Beers has published more than 425 refereed papers, and has received multiple Highly Cited Author awards. Beers is a Fellow of the American Physical Society, and was recognized with a Humboldt Senior Research award in 2009 by the Alexander von Humboldt Foundation of Germany. In 2017 he was presented a Distinguished Alumnus award from the Purdue University College of Science.

For decades, Beers has designed and executed large-scale surveys of stars in the Milky Way, efficiently sifting through literally millions of individual stars to find objects that have recorded the chemical history of the Universe in their atmospheres. These rare objects, known as metal-poor stars, are the most chemically primitive stars known, and are among the first generations of stars born in our galaxy, the Milky Way. They provide crucial information on the astrophysical nucleosynthesis sites of the chemical elements, and are powerful tracers of the assembly and evolution of large spiral galaxies.

Beers’ discoveries include: (1) The identification of the first metal-poor stars with measured abundances of Uranium, enabling the determination of a radioactive decay age limit on the Universe, (2) a class of stars known as carbon-enhanced metal-poor (CEMP) stars, a subset of which are thought to reflect the nucleosynthesis products of the very first stars in the Universe, and (3) The first large-scale chronographic (age) maps of the halo of the Milky Way, which astronomers can compare with simulations of the formation of the galaxy. In 2017, Beers and his graduate students were part of a team that identified the characteristic signature of the astrophysical r-process in the kilonova associated with a neutron star merger. This site is thought to be responsible for the production of over half of the elements in the periodic table heavier than iron.

Beers earned his PhD. in astronomy in 1983 from Harvard University. He also holds a master's degree in astronomy from Harvard University (1980), as well as bachelor's degrees of science in physics and in Metallurgical Engineering (1979), both from Purdue University.

Tolman–Oppenheimer–Volkoff equation

In astrophysics, the Tolman–Oppenheimer–Volkoff (TOV) equation constrains the structure of a spherically symmetric body of isotropic material which is in static gravitational equilibrium, as modelled by general relativity. The equation is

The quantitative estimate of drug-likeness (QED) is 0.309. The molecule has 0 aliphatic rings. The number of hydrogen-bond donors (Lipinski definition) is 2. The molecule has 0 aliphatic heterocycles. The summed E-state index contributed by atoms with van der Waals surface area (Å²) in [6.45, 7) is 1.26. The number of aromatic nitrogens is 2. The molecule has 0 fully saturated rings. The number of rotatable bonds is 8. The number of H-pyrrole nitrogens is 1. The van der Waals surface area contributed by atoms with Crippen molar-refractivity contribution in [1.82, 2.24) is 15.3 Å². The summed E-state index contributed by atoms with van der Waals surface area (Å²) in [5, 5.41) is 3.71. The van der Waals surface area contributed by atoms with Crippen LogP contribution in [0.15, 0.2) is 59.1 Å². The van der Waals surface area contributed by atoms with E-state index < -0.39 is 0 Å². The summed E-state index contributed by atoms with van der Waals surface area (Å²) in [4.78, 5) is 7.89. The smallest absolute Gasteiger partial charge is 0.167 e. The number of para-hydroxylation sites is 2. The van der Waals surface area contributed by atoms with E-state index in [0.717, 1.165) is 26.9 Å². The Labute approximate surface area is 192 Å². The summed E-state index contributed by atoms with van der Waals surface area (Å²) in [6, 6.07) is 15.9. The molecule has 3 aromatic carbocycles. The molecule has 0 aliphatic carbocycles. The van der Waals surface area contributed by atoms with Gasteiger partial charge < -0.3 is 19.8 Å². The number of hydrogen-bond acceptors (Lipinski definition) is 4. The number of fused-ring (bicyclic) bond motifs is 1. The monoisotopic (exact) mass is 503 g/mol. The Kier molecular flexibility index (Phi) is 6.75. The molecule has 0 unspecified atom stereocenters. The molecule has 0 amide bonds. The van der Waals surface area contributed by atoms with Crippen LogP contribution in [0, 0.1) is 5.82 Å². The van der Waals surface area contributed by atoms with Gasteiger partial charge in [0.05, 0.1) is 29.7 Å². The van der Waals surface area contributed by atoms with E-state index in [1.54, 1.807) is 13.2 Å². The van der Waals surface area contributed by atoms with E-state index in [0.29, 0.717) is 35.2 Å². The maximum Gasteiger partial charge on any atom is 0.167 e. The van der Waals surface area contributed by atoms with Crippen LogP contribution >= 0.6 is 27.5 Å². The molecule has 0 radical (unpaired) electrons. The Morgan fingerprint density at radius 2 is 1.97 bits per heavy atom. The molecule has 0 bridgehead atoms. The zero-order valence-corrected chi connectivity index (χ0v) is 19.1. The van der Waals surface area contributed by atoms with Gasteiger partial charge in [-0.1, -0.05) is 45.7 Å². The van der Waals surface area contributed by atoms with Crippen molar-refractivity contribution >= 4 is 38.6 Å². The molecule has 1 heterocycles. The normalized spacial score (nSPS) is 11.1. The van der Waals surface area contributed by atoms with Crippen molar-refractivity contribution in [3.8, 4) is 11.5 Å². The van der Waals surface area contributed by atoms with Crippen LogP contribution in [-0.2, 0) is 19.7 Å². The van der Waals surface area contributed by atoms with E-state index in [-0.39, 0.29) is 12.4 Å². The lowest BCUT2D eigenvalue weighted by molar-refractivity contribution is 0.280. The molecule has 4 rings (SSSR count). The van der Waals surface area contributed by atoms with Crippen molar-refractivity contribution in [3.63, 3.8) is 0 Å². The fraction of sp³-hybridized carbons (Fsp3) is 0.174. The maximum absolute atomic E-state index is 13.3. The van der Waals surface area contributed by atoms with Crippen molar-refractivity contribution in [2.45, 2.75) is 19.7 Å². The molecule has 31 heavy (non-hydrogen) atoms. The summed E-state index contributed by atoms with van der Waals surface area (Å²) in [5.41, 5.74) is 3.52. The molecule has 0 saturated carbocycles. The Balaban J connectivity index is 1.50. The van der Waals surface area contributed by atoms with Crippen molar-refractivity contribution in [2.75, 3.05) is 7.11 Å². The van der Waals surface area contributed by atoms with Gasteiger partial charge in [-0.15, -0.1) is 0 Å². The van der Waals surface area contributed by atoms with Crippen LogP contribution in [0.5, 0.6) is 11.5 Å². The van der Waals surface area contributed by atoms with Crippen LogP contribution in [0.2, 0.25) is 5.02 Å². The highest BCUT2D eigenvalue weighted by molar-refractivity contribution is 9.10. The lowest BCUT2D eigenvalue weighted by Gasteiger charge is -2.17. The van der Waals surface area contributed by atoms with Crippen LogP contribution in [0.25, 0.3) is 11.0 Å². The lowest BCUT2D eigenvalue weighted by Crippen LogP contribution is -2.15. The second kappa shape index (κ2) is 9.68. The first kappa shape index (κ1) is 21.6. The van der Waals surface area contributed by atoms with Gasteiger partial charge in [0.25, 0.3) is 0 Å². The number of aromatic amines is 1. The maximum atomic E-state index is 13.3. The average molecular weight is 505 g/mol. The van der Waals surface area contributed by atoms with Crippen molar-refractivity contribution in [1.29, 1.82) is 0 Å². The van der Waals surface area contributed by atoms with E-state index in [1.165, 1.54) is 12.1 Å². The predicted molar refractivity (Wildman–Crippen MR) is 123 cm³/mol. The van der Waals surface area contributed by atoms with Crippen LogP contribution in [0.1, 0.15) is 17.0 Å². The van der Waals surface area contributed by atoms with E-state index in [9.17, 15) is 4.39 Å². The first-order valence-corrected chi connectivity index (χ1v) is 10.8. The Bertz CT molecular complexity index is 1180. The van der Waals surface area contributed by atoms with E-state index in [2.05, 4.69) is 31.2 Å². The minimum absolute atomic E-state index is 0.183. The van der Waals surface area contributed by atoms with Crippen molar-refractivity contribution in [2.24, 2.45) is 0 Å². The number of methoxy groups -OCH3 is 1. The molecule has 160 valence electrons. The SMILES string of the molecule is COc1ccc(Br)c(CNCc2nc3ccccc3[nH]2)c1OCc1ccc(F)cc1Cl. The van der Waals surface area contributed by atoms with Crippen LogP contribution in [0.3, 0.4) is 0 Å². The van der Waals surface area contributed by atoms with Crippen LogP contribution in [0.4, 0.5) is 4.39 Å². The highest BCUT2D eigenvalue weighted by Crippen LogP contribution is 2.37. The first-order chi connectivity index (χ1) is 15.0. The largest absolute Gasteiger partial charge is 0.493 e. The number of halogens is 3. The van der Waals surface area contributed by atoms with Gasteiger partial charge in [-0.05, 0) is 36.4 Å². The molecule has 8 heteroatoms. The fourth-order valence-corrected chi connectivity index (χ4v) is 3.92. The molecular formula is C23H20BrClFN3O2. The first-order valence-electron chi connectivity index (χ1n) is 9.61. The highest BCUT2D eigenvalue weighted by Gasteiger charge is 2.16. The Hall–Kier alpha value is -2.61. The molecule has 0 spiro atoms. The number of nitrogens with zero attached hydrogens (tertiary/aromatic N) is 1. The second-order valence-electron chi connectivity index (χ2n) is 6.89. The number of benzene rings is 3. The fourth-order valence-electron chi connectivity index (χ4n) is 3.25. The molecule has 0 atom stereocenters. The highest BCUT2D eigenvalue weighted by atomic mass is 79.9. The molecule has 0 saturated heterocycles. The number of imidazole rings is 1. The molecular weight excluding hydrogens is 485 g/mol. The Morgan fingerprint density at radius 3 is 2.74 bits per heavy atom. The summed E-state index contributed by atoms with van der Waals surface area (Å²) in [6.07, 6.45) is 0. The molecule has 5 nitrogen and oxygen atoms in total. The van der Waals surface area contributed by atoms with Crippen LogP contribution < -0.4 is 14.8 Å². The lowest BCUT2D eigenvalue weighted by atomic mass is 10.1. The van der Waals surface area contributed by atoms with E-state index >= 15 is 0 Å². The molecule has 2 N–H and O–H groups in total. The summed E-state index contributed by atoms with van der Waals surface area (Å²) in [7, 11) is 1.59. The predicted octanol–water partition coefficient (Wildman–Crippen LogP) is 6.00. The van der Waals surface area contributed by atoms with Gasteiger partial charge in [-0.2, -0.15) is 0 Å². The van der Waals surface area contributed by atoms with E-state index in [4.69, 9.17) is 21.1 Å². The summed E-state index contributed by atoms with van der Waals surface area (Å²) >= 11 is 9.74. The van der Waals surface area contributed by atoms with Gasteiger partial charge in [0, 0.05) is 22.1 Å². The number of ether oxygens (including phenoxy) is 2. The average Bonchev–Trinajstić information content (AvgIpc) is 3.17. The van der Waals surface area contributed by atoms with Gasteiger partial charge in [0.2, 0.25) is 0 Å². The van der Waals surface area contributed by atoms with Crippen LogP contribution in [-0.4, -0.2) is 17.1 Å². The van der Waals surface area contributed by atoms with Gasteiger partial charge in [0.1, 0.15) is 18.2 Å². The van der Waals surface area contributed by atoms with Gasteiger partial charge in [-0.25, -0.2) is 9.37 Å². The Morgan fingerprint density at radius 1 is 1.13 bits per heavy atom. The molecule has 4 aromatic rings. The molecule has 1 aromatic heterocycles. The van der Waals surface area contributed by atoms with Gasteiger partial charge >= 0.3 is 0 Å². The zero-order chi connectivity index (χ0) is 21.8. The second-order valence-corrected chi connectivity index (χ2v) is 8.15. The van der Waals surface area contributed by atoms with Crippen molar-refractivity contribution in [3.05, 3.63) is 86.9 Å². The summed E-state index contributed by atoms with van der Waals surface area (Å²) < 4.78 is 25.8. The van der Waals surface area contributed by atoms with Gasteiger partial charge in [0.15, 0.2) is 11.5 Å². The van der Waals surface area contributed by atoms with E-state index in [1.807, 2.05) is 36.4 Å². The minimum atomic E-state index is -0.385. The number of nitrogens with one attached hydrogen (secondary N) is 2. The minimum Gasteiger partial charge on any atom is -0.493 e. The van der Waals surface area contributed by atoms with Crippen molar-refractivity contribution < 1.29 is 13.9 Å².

Here, r is a radial coordinate, and ρ(r0) and P(r0) are the density and pressure, respectively, of the material at r = r0. The quantity m(r0), the total mass within r0, is discussed below.

The equation is derived by solving the Einstein equations for a general time-invariant, spherically symmetric metric. For a solution to the Tolman–Oppenheimer–Volkoff equation, this metric will take the form

where ν(r) is determined by the constraint

When supplemented with an equation of state, F(ρ, P) = 0, which relates density to pressure, the Tolman–Oppenheimer–Volkoff equation completely determines the structure of a spherically symmetric body of isotropic material in equilibrium. If terms of order 1/c2 are neglected, the Tolman–Oppenheimer–Volkoff equation becomes the Newtonian hydrostatic equation, used to find the equilibrium structure of a spherically symmetric body of isotropic material when general-relativistic corrections are not important.

If the equation is used to model a bounded sphere of material in a vacuum, the zero-pressure condition P(r) = 0 and the condition eν = 1 − 2Gm/rc2 should be imposed at the boundary. The second boundary condition is imposed so that the metric at the boundary is continuous with the unique static spherically symmetric solution to the vacuum field equations, the Schwarzschild metric:

William Elliott Whitmore

William Elliott Whitmore (born May 11, 1978) is an American blues, country, folk singer and musician. He plays roots-folk music that is often inspired by his life on the family farm in the hills of southeastern Iowa.

Physics of
Single pulsars
Binary pulsars